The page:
Lair of Dreams

Lair of Dreams

A Diviners Novel

Book - 2014
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After a supernatural showdown with a serial killer, Evie O'Neill has outed herself as a Diviner. Meanwhile, mysterious deaths have been turning up in the city, victims of an unknown sleeping sickness. Can the Diviners descend into the dreamworld and catch a killer?
Publisher: New York : Little, Brown and Company, 2014
ISBN: 9780316126045
Characteristics: 613 pages ;,24 cm


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Dec 14, 2015

The gap between The Diviners and Lair of Dreams is filled smoothly; it flows like one entity, one story, not two separate books. And, as always, the characters are their usual amazing selves, providing an insane cliffhanger...

Sep 23, 2015

“Lair of Dreams” is the second book in Libba Bray’s ‘Diviners Series’. In this novel, Evie O’Neill has risen to stardom as the Sweetheart Seer, and is the star of a radio show where she uses her powers to put lucky guests’ minds at ease. However, while Evie is living larger than life, her friends are still struggling. The Museum is losing money, even with Jericho and Sam’s extra work, and Henry and Theta are just barely hanging onto their jobs at the Ziegfeld Follies. In addition to this, a mysterious sleeping sickness is running rampant in Chinatown, and a young girl named Ling Chan is caught up in the heart of it. Then, as the characters’ lives begin to intermingle, it seems as though the sleeping sickness may not be as easily explained as everyone thought.

“Lair of Dreams” is an incredible novel. Its plot is exhilarating and unique, and has no slow moments. The plot of this novel also perfectly blends together fantasy, horror, and history, making for a captivating and lovable read. The characters in “Lair of Dreams” are interesting and fun to read about, and their development is beautifully well written. The new characters that are introduced only add to the story, and they too are important to the plot. Bray’s manifestation of 1920s New York City is fantastical and eerie, and is a perfect backdrop for the events and characters of “Lair of Dreams”.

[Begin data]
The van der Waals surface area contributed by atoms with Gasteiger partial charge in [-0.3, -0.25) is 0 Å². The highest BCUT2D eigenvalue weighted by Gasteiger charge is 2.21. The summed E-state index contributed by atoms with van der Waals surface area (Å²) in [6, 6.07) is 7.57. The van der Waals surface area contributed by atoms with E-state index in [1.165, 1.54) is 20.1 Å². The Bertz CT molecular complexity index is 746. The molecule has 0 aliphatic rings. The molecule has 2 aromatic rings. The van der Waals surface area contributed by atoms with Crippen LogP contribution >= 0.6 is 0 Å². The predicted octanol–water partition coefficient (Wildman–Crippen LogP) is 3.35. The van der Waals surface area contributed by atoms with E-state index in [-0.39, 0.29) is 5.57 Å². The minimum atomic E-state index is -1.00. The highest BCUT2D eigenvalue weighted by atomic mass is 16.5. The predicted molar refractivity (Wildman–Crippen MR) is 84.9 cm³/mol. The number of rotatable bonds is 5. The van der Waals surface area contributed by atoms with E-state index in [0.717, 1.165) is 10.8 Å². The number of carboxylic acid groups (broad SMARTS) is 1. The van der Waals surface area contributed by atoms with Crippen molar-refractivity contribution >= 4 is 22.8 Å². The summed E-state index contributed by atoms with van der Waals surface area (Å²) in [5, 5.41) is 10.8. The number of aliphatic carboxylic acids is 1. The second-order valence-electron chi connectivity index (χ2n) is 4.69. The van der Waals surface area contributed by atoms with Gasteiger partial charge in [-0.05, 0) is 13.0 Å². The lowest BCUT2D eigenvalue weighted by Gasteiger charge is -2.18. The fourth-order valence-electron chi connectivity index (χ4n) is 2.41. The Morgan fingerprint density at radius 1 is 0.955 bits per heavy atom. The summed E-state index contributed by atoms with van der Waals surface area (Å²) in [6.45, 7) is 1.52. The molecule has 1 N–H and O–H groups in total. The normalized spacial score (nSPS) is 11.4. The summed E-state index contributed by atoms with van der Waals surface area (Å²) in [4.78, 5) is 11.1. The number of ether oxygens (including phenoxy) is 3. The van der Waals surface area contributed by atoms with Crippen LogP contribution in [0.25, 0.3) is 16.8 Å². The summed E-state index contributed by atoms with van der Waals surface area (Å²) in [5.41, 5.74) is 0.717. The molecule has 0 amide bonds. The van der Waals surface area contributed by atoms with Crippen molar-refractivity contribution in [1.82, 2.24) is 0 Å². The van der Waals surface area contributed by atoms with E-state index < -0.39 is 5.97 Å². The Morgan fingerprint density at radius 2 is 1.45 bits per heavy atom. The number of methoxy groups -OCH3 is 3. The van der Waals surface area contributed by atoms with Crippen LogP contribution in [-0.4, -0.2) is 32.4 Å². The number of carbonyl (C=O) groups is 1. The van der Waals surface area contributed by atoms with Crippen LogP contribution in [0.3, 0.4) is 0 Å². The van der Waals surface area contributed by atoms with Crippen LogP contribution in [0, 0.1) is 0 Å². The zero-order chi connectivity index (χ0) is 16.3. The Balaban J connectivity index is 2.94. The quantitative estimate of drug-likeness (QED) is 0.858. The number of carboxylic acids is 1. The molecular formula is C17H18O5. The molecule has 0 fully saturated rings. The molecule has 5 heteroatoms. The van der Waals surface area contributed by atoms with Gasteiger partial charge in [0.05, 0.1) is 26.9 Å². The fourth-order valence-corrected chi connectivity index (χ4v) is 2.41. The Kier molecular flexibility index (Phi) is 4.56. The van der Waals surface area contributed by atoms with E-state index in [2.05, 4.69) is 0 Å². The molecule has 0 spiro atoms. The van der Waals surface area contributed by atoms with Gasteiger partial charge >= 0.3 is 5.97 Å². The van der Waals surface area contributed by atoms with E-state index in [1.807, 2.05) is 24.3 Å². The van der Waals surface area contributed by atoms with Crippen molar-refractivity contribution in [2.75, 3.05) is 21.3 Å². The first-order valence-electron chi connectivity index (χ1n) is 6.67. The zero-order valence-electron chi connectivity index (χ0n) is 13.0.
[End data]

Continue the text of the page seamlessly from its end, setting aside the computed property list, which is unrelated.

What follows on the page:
Overall, the author of this review highly recommends “Lair of Dreams” as well as the other novel in the ‘Diviners Series’. This novel is absolutely incredible, and will keep every reader on the edge of their seat the entire time. There is some symbolism and deeper meanings in “Lair of Dreams”, but not enough to make it a good essay or ‘book talk’ novel. Due to some mature content, the author of this review believes “Lair of Dreams” to be suitable for ages fourteen and up.

PrimaGigi Sep 09, 2015

Lair Of Dreams takes place after the Pentacle Killer (John Hobbes). Evie O'Neill has told the world she's a Diviner. Much aganist her Uncles chagrin. She becomes an overnight sensation, dubbed "the Sweetheart Seer" she has a popular radio show, where she uses her powers as cheap parlour tricks. Uncovering other people's secrets constantly in objects has lead her to becoming an alcoholic. The other Diviners are trying to keep their powers hidden ; Henry DuBois and Ling Chan are dream Walkers. Henry is using his power to find his lost love Louis. While traversing the Dream World, he finds Ling. Where Henry can change the perceptions of the dreamers dreams, Ling can find and talk to the dead.

With Evie becoming New Yorks "It" girl and Ling and Henry traveling together in dreams, there is a mysterious sleeping sickness spreading throughout the city. A evil force affects dreamers and their dreams. At the fringe of the sickness is a man with a stovepipe hat and Shadow Men, government cover-ups and racial tensions within the city. The Diviners must step into the dream world to save those they love and stop the sickness from spreading.

It's defiantly different from the first book. It deviates away from the description. The Sleeping Sickness is barely mentioned before the story tumbles into tragic love terrtority. Jericho mooning after Evie; Evie being even shallower then before. Sam using Evie by exhorting her services to help with Project Buafflo and love triangle in a love triangle. False engagements, feelings unearthed. The end of the book is where any mention of this sickness affected one of the main characters is actually mentioned. We get a big showdown with mysterious creatures that materialize from the subway. It's all coming from dreams and the woman with a veil. No explanation of why. It seemed to be more about this man in a stovepipe hat and Project Buffalo.

Sep 01, 2015

Wonderfully creepy. Bray creates an unforgettable atmosphere. You can see 1920's Manhattan with all of its squalor and all of its glitter and promise. And you can feel the menace of evil forces seep into to everything like a fog. I do not recommend reading this one right before you go to bed. It troubled my sleep.

Aug 25, 2015

It was a long wait between The Diviners (2012) and this sequel, but it proved worth it: I think I liked it even more than its predecessor. Readers might do well to refresh their memories about plot points of book 1, because Bray dives right into the action without any sort of introduction, but once you remind yourself who everyone is, the book is a joy to read from start to finish. Bray nicely balances a cast of characters that is refreshingly diverse in terms of gender, race, and sexual orientation, plus well-realized fantastic elements, plus an impressive attention to historical details and period slang, with the end result a book that feels fully realized, well thought out, exquisitely characterized, and nicely creepy to boot. Highly recommend this series.

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